Abdul-Kareem Salahuddin and Carol McCloud proudly hold a picture of the late Ryan Shaw. — SUBMITTED PHOTO

Ryan Shaw’s strong faith and his mother’s ability to transcend her grief sparked two events that Carol McCloud calls “miracles.” First, new lives for four strangers who received transplants thanks to her late son, and second, a deep and inspiring bond between two people of different religions.

Not long after her son’s passing six years ago, McCloud, a devout Catholic, wrote to Shaw’s four transplant recipients. A few months later, on Christmas Eve, she received a letter from his liver recipient, Abdul-Kareem Salahuddin, a Muslim grateful for his second chance at life. The two now have a friendship that embraces their differences and honors Shaw’s selfless legacy.

This occurred in in Philadelphia. The McCloud family has since moved to New Jersey.

Each November, Gift of Life Donor Program joins Donate Life America to recognize National Donor Sabbath, which is observed Nov. 13 – 15. Throughout November, the program seeks to educate faith-based communities about the need for organ and tissue donors.

Stories like the bond that developed between McCloud and Salahuddin highlight how a person’s strong faith can inspire their decision to become an organ donor and help save lives.

In August 2014, Salahuddin underwent his live transplant. He had been waiting over a year and was on the downside of health. He was in the hospital 95% of the time over a 14-month period.

Salahuddin,60, saw his deteriorating health as a test to see if he really had faith in God.

“I endured the test and I was rewarded for my patience from a very sweet young man. After some health challenges, he [Shaw] passed and his family was broken hearted, but they maintained their faith in God,” he said.

“Maybe they didn’t understand the concept of test, but they understood that the creator of the universe was responsible for what happened. God allowed my family to meet this family and they helped to save my life. They were able to save four people who were gravely ill. And I was one of them,” he added.

McCloud was always an organ donor. When Shaw got his driver’s license, he asked his mother what he should do. Due to his epilepsy, Shaw had seizures and had been hospitalized a few times.

“It was something that we didn’t put on his license, but I told him that if that situation ever presented itself, I would take care of it. And when Shaw suffered what turned out to be his fatal seizure on August 19, we didn’t know we would come to that decision in a few days,” McCloud said.

“In speaking to the nurse one evening when things had taken a turn for the worst, I asked the nurse whether it would be a possibility or not because I wanted to prepare myself for that decision ahead of time,” she said.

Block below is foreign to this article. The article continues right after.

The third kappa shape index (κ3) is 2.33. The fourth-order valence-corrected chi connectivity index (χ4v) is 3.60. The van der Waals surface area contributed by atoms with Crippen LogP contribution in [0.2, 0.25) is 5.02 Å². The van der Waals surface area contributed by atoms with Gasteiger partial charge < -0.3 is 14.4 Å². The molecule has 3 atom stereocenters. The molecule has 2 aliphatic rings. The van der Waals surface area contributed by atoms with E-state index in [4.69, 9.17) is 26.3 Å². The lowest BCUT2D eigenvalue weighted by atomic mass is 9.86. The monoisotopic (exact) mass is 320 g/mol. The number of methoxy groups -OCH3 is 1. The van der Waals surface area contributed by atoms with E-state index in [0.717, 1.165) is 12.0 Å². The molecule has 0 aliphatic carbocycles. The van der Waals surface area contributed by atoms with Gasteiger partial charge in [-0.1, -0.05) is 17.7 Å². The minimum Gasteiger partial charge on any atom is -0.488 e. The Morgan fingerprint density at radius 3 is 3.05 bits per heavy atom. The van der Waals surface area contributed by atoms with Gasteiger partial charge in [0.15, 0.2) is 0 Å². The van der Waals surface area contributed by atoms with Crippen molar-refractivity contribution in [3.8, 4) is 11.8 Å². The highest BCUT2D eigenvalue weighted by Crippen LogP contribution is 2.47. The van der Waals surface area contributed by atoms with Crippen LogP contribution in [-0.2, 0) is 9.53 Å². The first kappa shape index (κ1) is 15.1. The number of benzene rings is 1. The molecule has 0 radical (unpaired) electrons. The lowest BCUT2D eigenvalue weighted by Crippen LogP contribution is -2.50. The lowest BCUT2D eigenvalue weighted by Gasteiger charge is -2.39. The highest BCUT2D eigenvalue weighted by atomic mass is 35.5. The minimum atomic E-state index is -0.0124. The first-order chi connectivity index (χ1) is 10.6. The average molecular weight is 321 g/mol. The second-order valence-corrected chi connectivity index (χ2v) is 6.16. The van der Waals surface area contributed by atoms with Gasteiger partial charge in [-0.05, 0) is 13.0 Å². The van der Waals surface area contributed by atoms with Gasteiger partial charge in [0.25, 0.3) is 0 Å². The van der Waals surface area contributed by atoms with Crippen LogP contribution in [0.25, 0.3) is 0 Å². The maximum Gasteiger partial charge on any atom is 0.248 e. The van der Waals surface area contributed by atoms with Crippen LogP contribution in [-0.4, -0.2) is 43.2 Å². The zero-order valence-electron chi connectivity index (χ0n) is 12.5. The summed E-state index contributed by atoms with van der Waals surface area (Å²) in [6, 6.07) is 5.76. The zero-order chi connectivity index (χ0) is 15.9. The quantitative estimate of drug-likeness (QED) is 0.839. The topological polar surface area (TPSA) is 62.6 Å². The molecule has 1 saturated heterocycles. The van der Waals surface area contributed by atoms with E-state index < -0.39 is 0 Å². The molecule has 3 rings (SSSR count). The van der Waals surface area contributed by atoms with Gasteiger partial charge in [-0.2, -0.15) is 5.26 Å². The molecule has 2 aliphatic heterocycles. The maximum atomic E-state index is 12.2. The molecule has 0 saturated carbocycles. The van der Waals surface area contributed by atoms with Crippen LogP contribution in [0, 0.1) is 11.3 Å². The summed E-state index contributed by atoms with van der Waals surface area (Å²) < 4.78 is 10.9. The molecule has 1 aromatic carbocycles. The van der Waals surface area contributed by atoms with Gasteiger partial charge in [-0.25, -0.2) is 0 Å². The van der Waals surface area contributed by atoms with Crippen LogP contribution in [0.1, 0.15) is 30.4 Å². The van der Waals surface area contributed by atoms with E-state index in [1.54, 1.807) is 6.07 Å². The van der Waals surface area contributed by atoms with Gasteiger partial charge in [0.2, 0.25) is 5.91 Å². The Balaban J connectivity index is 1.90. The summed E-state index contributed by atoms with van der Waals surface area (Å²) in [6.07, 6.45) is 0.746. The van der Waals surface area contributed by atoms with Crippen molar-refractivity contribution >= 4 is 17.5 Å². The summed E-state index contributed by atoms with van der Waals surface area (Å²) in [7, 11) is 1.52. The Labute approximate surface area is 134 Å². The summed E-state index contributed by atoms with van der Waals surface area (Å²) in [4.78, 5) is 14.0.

With his death, Shaw ended up donating his right lung, both kidneys, heart and liver. Ryan Shaw was 20-years-old.

McCloud wrote letters to Shaw’s transplant recipients within two months of Ryan Shaw’s passing and heard back from all of them. His lung recipient has since passed. Within the first few months of writing, The heart recipient did not respond until four years later, by then McCloud was volunteering in the local Gift of Life office.

Family services came across the letter from the heart recipient and handed it to her. Gift of Life Donor Program’s Family Support Services department handles all correspondence between donor families and recipients and keeps everything confidential to protect each party’s privacy.

“Everyone there knew I was waiting for it so long while I was volunteering at the Gift of Life,” McCloud said.

McCloud received Salahuddin’s letter on Christmas Eve in 2014. It was her first Christmas without Shaw.

“His birthday had just passed two weeks before to the day. I was finishing wrapping and just had a long day. I normally check my mail throughout the day, but the day wound down and I went to the mailbox at 11:30 that night. That’s when I saw Salahuddin’s letter, which was a gift from God; that letter helped me get through that holiday,” said McCloud.

McCloud and Salahuddin’s story is about gratitude, relying and putting trust in God 100%. It transcends religions. Salahuddin said it’s about faith because at the end of the day there is only one God.

McCloud and her family are part of Salahuddin’s family and vice versa. Salahuddin sends cellphone texts to McCloud as often as he can.

Salahuddin lost his 30-year-old son before he got sick, so he understands losing a loved one.

“In spite of that, she thought about mankind. She thought about what she could do in a very emotional situation that she was thrust into,” he said. “When my son died, I couldn’t even think about his organs I was so wrapped up in my own grief and my religious tradition is that you bury [the deceased] very quickly.”

“Every major religion in the United States supports organ donation as one of the highest expressions of compassion and generosity. Gift of Life Donor Program encourages all houses of worship to educate their congregations about the critical need for donors and to dispel myths about the donor process during the month of November and all year long,” said Leslie Jean-Mary, multicultural outreach coordinator at Gift of Life Donor Program.

More than 100,000 men, women and children are waiting for a life-saving organ transplant in the United States, and more than 5,000 are waiting in Gift of Life’s region, which includes eastern Pennsylvania, southern New Jersey and Delaware. An average of 20 people die each day waiting for an organ.

These facts are especially true for people from communities of color as they are at a higher risk of developing health conditions such as diabetes and high blood pressure, which are among the leading causes of kidney failure.

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